If your mum is a GP she must surely be knowledgeable?

smallwhitecat Fri 09-May-08 08:45:53

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yurt1 Fri 09-May-08 08:59:35

Pointing is very important. Especially pointing to share interest (as in 'pointing at a dog or a plane or some other interesting thing. ) and following someone else's point. Far, far, far more important than talking.

DS2 didn't talk until after 2 and I wasn't concerned about his development because he was perfectly able to point and share attention.

Often people don't specifically test pointing, although the CHAT test (which measures pointing and is meant to be taken at 18 months) was trialed and found to be reliable and a good screening tool for picking up children who needed input. It wasn't introduced- the main reason (as far as I can discover) being because health authorities don't have the staff to deal with the children it picked up. It's been around since the 90's.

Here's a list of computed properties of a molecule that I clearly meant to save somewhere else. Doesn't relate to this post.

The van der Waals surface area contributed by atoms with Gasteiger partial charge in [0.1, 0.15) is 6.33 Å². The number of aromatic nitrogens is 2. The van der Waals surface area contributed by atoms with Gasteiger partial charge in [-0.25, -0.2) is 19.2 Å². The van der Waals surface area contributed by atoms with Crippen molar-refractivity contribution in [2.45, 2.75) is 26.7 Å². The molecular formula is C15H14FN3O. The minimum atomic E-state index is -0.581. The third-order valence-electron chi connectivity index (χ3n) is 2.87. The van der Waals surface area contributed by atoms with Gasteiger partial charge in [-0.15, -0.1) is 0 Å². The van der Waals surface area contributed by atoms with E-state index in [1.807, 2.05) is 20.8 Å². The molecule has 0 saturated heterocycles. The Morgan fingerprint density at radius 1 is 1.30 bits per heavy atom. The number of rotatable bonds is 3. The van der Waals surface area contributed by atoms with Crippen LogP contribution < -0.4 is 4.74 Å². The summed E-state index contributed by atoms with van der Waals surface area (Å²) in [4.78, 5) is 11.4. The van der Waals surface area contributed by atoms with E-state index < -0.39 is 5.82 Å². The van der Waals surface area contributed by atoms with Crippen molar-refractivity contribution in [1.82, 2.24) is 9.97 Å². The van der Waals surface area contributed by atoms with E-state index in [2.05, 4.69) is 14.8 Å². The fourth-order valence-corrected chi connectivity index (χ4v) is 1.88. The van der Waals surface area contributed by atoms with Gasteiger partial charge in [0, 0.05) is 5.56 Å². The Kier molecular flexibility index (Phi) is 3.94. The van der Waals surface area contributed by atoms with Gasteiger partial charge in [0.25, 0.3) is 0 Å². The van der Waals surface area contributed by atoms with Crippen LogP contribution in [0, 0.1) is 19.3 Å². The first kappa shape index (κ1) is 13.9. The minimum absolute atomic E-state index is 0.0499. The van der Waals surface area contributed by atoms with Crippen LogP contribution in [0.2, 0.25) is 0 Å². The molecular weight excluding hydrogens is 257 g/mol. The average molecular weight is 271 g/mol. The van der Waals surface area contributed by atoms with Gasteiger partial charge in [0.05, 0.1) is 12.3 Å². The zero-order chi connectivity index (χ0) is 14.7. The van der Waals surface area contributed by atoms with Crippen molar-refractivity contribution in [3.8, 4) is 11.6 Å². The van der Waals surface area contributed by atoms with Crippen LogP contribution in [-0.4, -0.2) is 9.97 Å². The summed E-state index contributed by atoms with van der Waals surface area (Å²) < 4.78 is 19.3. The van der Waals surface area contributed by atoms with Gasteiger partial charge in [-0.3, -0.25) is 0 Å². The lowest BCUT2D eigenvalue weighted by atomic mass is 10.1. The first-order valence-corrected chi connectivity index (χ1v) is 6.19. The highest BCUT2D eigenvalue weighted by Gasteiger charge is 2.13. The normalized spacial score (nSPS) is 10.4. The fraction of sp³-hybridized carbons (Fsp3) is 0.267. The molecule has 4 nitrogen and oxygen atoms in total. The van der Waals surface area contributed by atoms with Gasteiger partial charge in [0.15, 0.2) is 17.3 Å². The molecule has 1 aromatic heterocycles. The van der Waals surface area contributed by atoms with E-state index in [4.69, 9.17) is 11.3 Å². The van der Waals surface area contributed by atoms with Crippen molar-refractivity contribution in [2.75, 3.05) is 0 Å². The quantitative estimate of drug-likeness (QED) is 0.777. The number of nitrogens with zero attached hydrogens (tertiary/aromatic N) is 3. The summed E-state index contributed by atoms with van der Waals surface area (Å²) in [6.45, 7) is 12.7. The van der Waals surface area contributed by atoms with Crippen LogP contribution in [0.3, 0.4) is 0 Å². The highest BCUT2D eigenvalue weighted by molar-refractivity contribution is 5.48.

Anyone who works in the field of early development of communication (as I do) will tell you about the importance of following up a lack of pointing at 18 months. It doesn't necessarily indicate that there is something wrong, but it does indicate that a child needs to be watched and preferably helped. As I said in my last post development is not set in stone, but if a child is having difficulty processing information then they may need some help to stay on track.

I remember when ds1 was 17 months and not pointing and people said things like 'pointing's rude why do you want him to point? Look at how smiley and cuddly he is, he just likes watching people'. In his case lack of pointing was a sign that he needed help and input there and then - and we wasted years because it was so difficult to navigate through the system and find help and input and people were so unsupportive of me raising concerns. (That's common- my friend said when she started having concerns about her child her dh acted as if she was wishing it on her).